Another Towing Vessel Capsizes on Lower Mississippi River

A photo posted by the U.S. Army Corps of Engineers on Monday showing the Carrollton Gage in New Orleans near flood stage of 17 feet.

The U.S. Coast Guard is responding today to a capsized towing vessel on the Lower Mississippi River near Donaldsonville, Louisiana as the waterway continues to experience high water. 

The incident is the second capsizing involving a towing vessel in less than a week on the Lower Mississippi River. 

Watchstanders at Coast Guard Sector New Orleans received a report at 9:30 p.m. Friday that the towing vessel Vincent J Eymard capsized near mile marker 175 on the Lower Mississippi River.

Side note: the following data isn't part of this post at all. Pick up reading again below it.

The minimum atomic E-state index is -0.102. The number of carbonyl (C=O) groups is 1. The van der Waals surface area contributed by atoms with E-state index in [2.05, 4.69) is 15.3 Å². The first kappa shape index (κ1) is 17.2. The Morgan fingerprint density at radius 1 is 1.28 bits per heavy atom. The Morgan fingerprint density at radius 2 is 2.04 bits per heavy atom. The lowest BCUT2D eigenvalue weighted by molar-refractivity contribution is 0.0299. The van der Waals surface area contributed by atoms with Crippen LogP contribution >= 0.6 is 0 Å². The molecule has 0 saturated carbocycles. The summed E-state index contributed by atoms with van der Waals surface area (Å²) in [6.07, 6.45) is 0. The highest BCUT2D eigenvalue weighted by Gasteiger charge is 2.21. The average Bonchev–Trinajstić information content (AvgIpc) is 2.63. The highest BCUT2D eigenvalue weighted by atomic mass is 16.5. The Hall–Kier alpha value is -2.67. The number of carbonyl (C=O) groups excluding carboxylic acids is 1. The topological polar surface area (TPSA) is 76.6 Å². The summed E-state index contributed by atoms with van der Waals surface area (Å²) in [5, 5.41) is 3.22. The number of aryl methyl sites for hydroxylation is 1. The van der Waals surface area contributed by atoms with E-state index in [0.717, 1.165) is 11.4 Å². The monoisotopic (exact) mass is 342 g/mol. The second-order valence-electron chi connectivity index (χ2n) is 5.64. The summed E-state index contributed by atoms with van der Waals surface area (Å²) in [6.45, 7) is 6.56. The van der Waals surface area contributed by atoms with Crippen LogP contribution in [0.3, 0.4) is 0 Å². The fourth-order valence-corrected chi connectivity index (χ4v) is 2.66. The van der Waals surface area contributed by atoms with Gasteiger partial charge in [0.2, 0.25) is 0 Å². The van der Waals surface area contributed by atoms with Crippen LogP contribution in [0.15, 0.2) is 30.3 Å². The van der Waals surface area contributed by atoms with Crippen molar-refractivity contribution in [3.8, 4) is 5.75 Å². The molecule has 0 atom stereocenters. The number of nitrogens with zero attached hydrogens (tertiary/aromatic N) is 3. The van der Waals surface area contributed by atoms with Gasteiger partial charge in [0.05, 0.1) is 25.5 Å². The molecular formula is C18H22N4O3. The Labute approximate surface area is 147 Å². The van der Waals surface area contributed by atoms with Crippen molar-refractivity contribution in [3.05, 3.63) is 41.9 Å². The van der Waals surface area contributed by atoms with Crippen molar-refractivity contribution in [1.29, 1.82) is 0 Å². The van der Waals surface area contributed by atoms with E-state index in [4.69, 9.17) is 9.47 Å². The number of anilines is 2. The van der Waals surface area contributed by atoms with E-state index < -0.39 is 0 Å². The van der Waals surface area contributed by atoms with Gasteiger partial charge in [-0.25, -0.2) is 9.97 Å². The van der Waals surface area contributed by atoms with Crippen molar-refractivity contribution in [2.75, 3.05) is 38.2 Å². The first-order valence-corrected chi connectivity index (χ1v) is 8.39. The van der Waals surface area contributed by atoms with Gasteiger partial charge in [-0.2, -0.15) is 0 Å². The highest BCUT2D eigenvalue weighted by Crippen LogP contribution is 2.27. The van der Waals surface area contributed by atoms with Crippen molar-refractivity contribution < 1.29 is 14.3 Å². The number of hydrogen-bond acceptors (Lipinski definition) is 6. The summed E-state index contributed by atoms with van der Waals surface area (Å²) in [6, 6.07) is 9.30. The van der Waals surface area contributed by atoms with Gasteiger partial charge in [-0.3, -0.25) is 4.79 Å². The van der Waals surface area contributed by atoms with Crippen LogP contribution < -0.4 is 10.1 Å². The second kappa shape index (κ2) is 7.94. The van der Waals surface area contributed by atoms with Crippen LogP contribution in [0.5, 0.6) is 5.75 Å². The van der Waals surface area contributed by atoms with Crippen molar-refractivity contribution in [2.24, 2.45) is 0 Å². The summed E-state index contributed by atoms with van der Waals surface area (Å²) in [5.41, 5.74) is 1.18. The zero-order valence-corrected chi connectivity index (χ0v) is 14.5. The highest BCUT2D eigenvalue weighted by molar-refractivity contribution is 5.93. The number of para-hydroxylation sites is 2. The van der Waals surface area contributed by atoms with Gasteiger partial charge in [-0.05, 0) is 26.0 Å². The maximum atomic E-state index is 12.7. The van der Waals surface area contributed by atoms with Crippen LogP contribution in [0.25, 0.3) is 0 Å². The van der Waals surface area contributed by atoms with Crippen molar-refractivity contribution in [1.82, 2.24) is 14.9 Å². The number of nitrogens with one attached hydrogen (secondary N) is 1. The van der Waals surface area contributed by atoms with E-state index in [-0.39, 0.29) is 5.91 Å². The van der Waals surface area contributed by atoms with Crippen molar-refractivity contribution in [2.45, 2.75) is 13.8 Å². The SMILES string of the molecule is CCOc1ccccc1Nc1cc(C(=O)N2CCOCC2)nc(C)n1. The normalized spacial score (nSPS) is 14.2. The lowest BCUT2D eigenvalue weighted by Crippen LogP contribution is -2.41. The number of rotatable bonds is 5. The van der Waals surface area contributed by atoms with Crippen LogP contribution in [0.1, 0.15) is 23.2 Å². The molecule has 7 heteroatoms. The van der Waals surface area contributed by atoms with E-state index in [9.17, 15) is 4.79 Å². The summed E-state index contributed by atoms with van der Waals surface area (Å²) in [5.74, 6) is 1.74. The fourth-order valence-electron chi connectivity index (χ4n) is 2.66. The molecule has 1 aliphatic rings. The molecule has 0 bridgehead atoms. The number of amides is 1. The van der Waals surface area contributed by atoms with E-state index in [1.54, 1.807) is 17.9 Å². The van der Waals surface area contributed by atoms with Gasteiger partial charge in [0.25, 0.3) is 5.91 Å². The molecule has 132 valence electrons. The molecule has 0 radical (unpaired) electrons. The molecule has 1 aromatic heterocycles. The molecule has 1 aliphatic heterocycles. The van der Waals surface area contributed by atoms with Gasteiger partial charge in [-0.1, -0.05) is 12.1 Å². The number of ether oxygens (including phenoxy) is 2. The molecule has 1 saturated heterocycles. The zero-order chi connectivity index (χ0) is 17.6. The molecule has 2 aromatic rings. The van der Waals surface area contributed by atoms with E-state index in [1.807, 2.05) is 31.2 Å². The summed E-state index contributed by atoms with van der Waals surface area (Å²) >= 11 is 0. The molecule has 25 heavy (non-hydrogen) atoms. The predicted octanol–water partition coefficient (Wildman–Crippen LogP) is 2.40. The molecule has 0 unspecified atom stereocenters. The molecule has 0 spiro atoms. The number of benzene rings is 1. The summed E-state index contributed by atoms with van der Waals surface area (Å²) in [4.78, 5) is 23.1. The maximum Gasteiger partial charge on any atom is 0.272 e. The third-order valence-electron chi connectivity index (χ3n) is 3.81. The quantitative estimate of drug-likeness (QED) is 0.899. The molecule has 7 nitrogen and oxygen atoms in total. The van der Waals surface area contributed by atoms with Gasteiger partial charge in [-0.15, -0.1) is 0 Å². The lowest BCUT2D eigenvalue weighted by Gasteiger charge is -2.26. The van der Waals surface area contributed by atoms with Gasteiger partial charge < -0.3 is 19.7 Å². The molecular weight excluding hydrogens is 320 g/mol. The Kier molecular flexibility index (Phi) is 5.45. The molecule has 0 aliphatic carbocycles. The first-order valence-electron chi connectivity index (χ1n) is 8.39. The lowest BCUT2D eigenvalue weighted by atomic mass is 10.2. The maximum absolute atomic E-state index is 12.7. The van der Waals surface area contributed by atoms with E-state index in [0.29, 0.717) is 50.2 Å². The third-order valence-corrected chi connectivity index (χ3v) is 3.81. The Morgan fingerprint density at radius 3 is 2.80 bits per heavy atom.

The crew departed the vessel onto the towing vessel Ellysa with no reported injuries. The Ellysa also took the one empty barge the Vincent J Eymard was towing.

The Coast Guard closed the river from mile marker 177 to 173 on the river.

The capsized vessel has approximately 3,000 gallons of diesel fuel onboard. There are no reports of pollution or environmental impacts due to the incident.

The cause of the incident is under investigation.

The incident comes less than a week after two people were killed after the towboat Natalie Jean capsized near New Orleans. 

The National Weather Service this week issued flood warnings for parts of the Lower Mississippi River due high water, which caused officials to open the Bonnet Carre Spillway for the first time since 2016. NWS New Orleans announced on Friday however that the Mississippi River at New Orleans is no longer expected to reach stage of 17 feet. The River is now forecasted to crest at 16.6 feet in New Orleans starting on Friday through March 23, according to the National Weather Service.